Sunday, October 18, 2009

An answer to Debra's first question

I am writing in my hero's POV. He is watching and interacting with a secondary character that he knows pretty well. I write "The woman bristled with unspoken opinion." To me, I believe a POV character can tell when someone is itching to speak. But I've been told this is a POV hop. ~Debra

As we walk around in life, we read emotions from other people all the time, either by their actions or facial expressions. The question is has the hero interpreted that emotion correctly? Perhaps the hero assumes the other character was "bristling with unspoken opinion" and then later discovers that the character had remembered something important that had nothing to do with the situation at hand. POV can lead one character to interpret another character's emotion, or misinterpret that emotion. In the case you describe above, the main character can see that the other character is "itching to speak." This is not a POV jump. All of this is simply the art of storytelling, and "The woman bristled with unspoken opinion" is a creative way to "show" that emotion.

Yes, there are rules to writing fiction (that's why we're here), but we become like Microsoft Word's grammar checker when we strike out every line that "could be" a POV jump, or a line that has one "ly" adverb, or one too many exclamation points, etc.

I was once told that I had an overuse of exclamation points in my text. Normally, I'd agree with this, assuming they were misused. But someone was about to die and three characters needed to shout. It wasn't "wrong," but the contest judge marked it as wrong and docked my manuscript several points. Of course, I griped to Dave about it.

Here's what he said (and I don't believe he minds me quoting him here):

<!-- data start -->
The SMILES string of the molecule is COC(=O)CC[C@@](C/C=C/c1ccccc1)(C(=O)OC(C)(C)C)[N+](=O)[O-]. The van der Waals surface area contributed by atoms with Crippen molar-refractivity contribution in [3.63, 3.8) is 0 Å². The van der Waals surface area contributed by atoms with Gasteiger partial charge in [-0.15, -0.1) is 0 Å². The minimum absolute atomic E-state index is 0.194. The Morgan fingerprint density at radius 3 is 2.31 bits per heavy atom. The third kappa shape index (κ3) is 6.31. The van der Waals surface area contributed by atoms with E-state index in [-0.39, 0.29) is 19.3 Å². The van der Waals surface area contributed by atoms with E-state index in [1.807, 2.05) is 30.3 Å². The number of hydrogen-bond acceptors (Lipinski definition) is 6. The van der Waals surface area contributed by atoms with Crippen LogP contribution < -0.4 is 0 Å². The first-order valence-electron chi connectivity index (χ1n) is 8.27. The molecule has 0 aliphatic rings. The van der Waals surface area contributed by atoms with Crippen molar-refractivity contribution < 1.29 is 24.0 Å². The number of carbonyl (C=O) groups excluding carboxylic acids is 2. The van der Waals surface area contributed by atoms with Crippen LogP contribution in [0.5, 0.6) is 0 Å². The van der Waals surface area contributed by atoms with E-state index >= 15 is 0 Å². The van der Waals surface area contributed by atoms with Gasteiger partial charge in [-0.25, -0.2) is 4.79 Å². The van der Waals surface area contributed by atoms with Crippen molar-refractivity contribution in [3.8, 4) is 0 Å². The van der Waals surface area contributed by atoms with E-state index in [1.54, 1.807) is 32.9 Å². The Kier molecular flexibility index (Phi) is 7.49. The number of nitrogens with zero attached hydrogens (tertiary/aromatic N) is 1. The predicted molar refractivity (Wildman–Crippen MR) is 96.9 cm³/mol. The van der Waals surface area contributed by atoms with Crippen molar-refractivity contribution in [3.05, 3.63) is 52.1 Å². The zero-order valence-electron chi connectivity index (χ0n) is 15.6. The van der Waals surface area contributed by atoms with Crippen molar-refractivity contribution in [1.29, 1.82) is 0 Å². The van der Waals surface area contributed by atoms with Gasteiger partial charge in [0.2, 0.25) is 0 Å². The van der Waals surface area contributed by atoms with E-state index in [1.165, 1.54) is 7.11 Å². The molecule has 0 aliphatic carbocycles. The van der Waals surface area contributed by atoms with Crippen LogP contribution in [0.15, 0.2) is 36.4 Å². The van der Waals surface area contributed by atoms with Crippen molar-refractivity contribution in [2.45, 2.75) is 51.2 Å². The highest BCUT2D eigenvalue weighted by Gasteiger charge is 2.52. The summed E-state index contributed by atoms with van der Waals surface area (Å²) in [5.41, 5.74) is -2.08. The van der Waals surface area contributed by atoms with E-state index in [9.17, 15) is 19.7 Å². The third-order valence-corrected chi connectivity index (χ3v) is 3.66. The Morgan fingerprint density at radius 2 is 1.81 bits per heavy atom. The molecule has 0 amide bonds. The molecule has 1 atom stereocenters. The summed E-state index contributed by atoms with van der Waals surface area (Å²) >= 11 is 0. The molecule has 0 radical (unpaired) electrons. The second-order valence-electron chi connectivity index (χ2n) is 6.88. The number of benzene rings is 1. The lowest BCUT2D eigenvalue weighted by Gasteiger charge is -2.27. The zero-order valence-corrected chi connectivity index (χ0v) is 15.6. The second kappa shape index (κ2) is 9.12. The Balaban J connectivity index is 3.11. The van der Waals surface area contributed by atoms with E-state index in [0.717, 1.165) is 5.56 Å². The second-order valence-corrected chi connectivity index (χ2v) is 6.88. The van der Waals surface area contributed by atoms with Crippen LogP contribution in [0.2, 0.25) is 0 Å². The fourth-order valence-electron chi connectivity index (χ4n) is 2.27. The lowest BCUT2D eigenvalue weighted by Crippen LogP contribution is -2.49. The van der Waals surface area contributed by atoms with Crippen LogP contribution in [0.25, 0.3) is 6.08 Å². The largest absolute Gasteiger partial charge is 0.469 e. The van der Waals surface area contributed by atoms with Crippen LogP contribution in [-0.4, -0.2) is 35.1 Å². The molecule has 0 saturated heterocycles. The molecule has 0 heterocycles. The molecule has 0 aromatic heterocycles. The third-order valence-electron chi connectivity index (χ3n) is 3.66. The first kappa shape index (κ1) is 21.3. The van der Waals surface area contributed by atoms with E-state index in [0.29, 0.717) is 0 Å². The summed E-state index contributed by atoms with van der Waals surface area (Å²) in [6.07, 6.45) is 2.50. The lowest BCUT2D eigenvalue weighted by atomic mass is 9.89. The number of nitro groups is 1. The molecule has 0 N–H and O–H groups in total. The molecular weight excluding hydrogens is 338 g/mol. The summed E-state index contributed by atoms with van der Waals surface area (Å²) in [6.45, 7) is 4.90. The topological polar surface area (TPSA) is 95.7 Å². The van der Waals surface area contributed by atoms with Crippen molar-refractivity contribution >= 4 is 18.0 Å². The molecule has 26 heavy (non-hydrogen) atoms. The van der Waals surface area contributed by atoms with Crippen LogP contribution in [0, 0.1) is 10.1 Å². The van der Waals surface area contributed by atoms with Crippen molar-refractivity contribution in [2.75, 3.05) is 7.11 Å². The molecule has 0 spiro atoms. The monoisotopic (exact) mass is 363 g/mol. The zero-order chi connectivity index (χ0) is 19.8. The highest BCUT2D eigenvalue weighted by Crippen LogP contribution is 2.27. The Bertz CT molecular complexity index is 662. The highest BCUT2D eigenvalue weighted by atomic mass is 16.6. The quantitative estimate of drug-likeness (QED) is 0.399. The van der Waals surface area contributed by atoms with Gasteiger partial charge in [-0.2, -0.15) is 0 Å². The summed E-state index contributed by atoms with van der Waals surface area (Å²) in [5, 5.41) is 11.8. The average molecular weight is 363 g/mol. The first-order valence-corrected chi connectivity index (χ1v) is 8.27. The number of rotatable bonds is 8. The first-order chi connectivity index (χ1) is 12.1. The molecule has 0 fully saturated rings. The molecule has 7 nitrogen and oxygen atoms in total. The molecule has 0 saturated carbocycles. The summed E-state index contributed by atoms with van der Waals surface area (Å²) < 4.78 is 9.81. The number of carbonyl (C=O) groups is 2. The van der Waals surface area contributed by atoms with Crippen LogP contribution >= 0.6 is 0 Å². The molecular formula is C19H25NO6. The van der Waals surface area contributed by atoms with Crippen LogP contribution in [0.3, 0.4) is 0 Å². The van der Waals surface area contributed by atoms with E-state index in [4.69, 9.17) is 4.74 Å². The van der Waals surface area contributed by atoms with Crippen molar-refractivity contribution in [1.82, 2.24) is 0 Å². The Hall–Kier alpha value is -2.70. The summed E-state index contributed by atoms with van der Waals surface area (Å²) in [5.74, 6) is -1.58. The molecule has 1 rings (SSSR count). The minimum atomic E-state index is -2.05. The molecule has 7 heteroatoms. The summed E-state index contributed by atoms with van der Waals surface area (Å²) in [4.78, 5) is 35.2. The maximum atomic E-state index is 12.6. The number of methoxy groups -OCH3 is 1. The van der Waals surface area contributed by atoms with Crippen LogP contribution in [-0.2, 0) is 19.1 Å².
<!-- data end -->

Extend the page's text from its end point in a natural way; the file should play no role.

"I've run into the kind of editorial comment you've seen -- mechanical and reflexive. Basically, it's easier to strike out, say, every -ly adverb than to think about when they are appropriate. It's Microsoft's grammar checker trying to do fiction."

As self-editors, as critique partners, and as judges in contests, the question we need to ask ourselves is whether or not the use of that ly adverb, etc, is appropriate. Are people actually shouting? Then use an exclamation point. Are they just excited and not necessarily shouting, then don't use the exclamation point.

The problem with POV hopping is what I explained below. It's to avoid confusion. The statement: "The woman bristled with unspoken opinion" does not create confusion. It does not dislodge the reader, leaving them wondering where they're at in the story. We still know we're in the hero's head, so it's not a POV jump.

Any more questions? I'd be happy to answer them.

I hope this was helpful.


  1. Hey, Sandi!
    Thanks for the answer. (ha ha especially when you agree with me) That confirms what I was thinking when I wrote it. I will keep it in mind as I continue, knowing I have other spots where the POV is reading emotion. I just have to be careful.

    I like Dave's explanations too. Boy, I can tell you that getting judged entries back from three contests within a two week period really did a number on me. It's as much work to figure out where to go with conflicting comments as it is to keep my voice when 10 others chime in.

    It has taken awhile to learn when to accept suggestions and when to put them aside nicely and move on. (Incidentally I may just get some new chapters up on the crit loop and I look forward to your help!)

    thanks Sandi!

  2. Debra and others, we'll talk more about how to accept/deal with critiques of our work in the next post.